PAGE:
The Hyde Park Republican and Democrat committees endorsed candidates for the upcoming election. After watching their disastrous performance with the Poughkeepsie Journal I had to ask why would a group feel confident enough to endorse candidates that were:1) ill-prepared on the issues, 2) gave incorrect information 3) did not know the answers.
Personally if I was on either committee I would be embarrassed to show my face in public knowing that I put my name behind my candidate of choice.
Because the candidates are choses by a select few, which endorsed them and presented to the public to partake in the election process, is Hyde Park, or for any matter the entire election process based upon the Elitist Model which is defined as follows:

Elite (elitist) theory The theoretical view held by many social scientists which holds that American politics is best understood through the generalization that nearly all political power is held by a relatively small and wealthy group of people sharing similar values and interests and mostly coming from relatively similar privileged backgrounds. Most of the top leaders in all or nearly all key sectors of society are seen as recruited from this same social group, and elite theorists emphasize the degree to which interlocking corporate and foundation directorates, old school ties and frequent social interaction tend to link together and facilitate coordination between the top leaders in business, government, civic organizations, educational and cultural establishments and the mass media. This "power elite" can effectively dictate the main goals (if not always the practical means and details) for all really important government policy making (as well as dominate the activities of the major mass media and educational/cultural organizations in society) by virtue of their control over the economic resources of the major business and financial organizations in the country. Their power is seen as based most fundamentally on their personal economic resources and especially on their positions within the top management of the big corporations, and does not really depend upon their ability to garner mass support through efforts to "represent" the interests of broader social groups. Elitist theoreticians differ somewhat among themselves on such questions as how open the power elite is to "new blood," the exact degree of agreement or disagreement that usually prevails within its ranks, and the degree of genuine concern (or lack thereof) for the broader public welfare that enters into their choices of public policy goals, but all such theorists broadly share the notion that it is these few thousand "movers and shakers" who really run the country and determine the basic directions of public policy, certainly not the manipulated and powerless masses of ordinary voters choosing among candidates at election time.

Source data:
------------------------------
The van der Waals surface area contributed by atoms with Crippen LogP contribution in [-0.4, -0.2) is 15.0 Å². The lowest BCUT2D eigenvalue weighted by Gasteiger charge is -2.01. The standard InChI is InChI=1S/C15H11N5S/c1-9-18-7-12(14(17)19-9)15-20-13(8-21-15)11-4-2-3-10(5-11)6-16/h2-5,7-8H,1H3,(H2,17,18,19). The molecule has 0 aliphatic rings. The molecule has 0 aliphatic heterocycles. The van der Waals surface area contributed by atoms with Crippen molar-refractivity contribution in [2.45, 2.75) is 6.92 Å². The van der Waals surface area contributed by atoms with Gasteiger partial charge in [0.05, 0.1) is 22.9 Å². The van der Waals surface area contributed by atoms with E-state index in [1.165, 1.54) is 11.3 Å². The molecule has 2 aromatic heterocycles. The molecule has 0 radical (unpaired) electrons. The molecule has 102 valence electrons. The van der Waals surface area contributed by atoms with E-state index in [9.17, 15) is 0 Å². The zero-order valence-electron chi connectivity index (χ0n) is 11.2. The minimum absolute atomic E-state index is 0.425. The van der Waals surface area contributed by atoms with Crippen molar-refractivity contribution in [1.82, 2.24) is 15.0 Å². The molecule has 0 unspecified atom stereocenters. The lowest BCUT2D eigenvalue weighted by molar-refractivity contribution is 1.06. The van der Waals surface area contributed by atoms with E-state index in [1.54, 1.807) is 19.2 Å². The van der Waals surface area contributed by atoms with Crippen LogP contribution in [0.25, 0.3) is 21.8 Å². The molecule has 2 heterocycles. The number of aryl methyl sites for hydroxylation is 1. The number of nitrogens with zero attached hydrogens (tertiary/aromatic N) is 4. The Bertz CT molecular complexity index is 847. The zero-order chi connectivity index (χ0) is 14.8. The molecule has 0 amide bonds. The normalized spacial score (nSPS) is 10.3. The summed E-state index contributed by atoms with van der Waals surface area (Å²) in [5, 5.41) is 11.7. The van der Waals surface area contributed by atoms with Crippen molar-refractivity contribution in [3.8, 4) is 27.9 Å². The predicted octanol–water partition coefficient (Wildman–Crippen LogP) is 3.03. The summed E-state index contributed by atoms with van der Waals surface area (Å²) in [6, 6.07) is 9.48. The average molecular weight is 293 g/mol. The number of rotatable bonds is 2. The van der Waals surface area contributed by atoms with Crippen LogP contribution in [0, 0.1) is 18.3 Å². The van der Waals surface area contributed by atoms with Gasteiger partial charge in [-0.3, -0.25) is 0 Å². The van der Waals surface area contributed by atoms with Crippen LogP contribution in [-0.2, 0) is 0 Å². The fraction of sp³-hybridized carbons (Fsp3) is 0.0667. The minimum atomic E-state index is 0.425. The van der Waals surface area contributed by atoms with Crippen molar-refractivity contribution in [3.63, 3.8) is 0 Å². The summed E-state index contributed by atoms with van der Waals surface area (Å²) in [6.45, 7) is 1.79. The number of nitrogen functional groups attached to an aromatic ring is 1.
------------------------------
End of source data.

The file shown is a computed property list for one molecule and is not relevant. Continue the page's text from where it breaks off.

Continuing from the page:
I tend to disagree with Joseph Kakish and Aileen Rohr are 'movers and shakers.' A more accurate description would be 'burn-out and clueless' (respective to each candidate, you decide what label fits who).

In any case, this model that 25 or more individuals base their decision clearly not on the best interest of Hyde Park angers me that these are the two candidates that we have to chose from. Perhaps an organized (and peacefg protest outside the site where the next Republican and Democrat Town Committee meeting is in order?